Big things beckon the 'Bruises' singer-songwriter in 2018
Born in Glasgow and raised in Whitburn, West Lothian, Lewis CapaldI arrived in 2017 with his debut single 'Bruises', which racked up Spotify and YouTube plays in the millions, and earned him a major label deal and a tour support slot with Rag 'n' Bone Man. Now the 21-year-old is on this week's BBC Sound of 2018 longlist, which is the first place he saw Frank Ocean mentioned when he came second back in 2012; these days he works with Ocean's producer Melay, whose other regulars include Sam Smith, Lorde and Zayn Malik. We spoke to him before Christmas.
The year 2017 was good to you, wasn't it? Every year I would wake up on the 1st of January and think, 'this is the year it'll all happen,' and it would become increasingly pie-in-the-sky. But this time it all seemed to come together as soon as I released 'Bruises'. Before 2017 I'd never been on a long haul flight before, I'd only been to places like Ibiza and Magaluf on holiday, and now I've been to Hong Kong, America, all over Europe... I don't think we've put on a show this year that hasn't sold out, and all the ones (in 2018) are going to sell out too. Doing a festival in Hong Kong was special, looking out and seeing this massive crowd and the city. TRNSMT as well, I always used to go to T in the Park, and seeing how many people came out for it was great. I went to America for the first time as well, and to visit these amazing offices in skyscrapers on Times Square, it was a great perspective. And I loved hearing people singing the words back to my songs as well, the first time they did that with 'Bruises' was at the Mash House in Edinburgh, the first place I'd played a proper gig six years earlier.
How did you get started in music? I was born in Glasgow then moved through to Whitburn. My brother started playing guitar, and I said 'if he's getting guitar lessons, then I want guitar lessons too'. He's six years older than me, so when I was about twelve he'd be in bands and I'd think, 'if he's doing that I'll do it as well', and I'd copy him. I played my first gigs around the pubs of West Lothian, and it always felt like a hobby, but the way I actually got from there to here was pretty seamless. I would have been happy teaching music in schools - I still would be and I still might be, although I don't know if I'm clever enough. But I basically wanted a career in music either way.
Did you want to become a music teacher? I don't know if it was my main ambition, but it was one of the roads I was looking at. I did my HNC and my HND at college in Motherwell, and the plan I had was to do third year at uni and then to try and get into teaching. Then in second year of college I met my manager (Scott Kirkwood, who manages KLOE) and started going down to London. I still finished college, but the last couple of months were pretty strenuous, considering how much I was away. I know I've deviated from the path slightly, but I've got no complaints so far.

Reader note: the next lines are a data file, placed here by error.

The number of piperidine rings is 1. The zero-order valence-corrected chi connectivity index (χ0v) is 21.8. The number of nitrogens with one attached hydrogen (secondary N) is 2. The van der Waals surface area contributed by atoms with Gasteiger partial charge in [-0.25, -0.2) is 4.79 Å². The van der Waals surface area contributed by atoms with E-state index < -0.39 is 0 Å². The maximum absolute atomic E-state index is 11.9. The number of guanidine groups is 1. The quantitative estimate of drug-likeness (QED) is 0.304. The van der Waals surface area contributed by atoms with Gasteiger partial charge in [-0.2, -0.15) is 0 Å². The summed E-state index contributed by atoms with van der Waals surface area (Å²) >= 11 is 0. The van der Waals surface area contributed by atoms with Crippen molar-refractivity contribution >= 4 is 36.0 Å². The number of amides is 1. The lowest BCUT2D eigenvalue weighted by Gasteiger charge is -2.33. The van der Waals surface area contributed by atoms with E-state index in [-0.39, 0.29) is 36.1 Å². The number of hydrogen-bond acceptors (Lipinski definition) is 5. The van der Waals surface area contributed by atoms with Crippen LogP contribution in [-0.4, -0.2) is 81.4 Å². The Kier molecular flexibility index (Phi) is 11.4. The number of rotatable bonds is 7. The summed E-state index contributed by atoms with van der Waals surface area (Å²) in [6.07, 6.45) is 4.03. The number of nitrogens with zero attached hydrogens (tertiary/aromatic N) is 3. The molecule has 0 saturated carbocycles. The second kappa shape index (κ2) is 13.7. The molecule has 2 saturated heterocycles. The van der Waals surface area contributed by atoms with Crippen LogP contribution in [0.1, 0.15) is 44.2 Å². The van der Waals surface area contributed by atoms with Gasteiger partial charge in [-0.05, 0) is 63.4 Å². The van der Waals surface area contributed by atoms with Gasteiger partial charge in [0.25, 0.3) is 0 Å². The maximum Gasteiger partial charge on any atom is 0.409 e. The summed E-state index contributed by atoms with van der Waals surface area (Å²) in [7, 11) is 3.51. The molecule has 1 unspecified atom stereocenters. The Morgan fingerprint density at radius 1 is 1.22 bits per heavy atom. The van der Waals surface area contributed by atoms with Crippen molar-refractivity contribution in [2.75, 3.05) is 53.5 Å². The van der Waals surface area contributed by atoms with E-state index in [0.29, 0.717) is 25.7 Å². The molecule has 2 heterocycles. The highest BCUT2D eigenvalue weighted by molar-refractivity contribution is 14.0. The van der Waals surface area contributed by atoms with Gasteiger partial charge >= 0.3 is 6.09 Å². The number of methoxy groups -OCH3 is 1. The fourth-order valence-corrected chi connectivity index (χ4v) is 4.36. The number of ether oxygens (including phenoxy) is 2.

Can you remember the moment you knew you were getting somewhere? I'd been in my own wee bubble, writing every day, wondering if anyone was ever actually going to hear the music. It wasn't until early this year, January or February, that people started to wonder what this Capaldi guy is up to; I was doing work with other writers and producers, and obviously those circles are small, so people were talking to each other. When we put out my first single in March, that was the first time I thought, 'oh shit!' It was number one on New Music Friday US on Spotify, and I don't think my manager's phone or email has stopped since. Literally that night, it was decided we had to go to America within a couple of weeks and meet labels. Pretty mental.
Which artists do you look up to? I remember hearing people like Joe Cocker, Fleetwood Mac and Elvis, my parents were big fans of them and they were the early seeds. My brother was more into Slipknot, and I still listen to them too, but it wasn't until I listened to Paolo Nutini that it really clicked. I've always loved raspy voices, and he sounds like music that was made back in the '60s. I missed his first album, but it was the second one (2009's Sunny Side Up) that really did it for me – soul music with a gritty voice, but for me still really pop. It made me realise that you could make music like that now and people would still listen to it, if it was good. Hearing him was a big turning point for me, and I also liked people like Jake Bugg – his first record, especially – and Ben Howard. Recently I've been getting more immersed in pop music and rap.
What's next? I know up to March we're pretty much slammed with touring in America, and then my own headline UK and European dates. Then I'll be focusing on more writing and trying to finish the album, it'll be out hopefully by the end of the year, and if not, then early 2019. The main thing right now is to get the music out to people as much as I can by playing it to them live, though.
Lewis Capaldi plays the ABC, Glasgow, Sat 17 Feb. The BBC Sound of 2018 top five will be announced between Mon 8 and Fri 12 Jan on BBC Radio 1.
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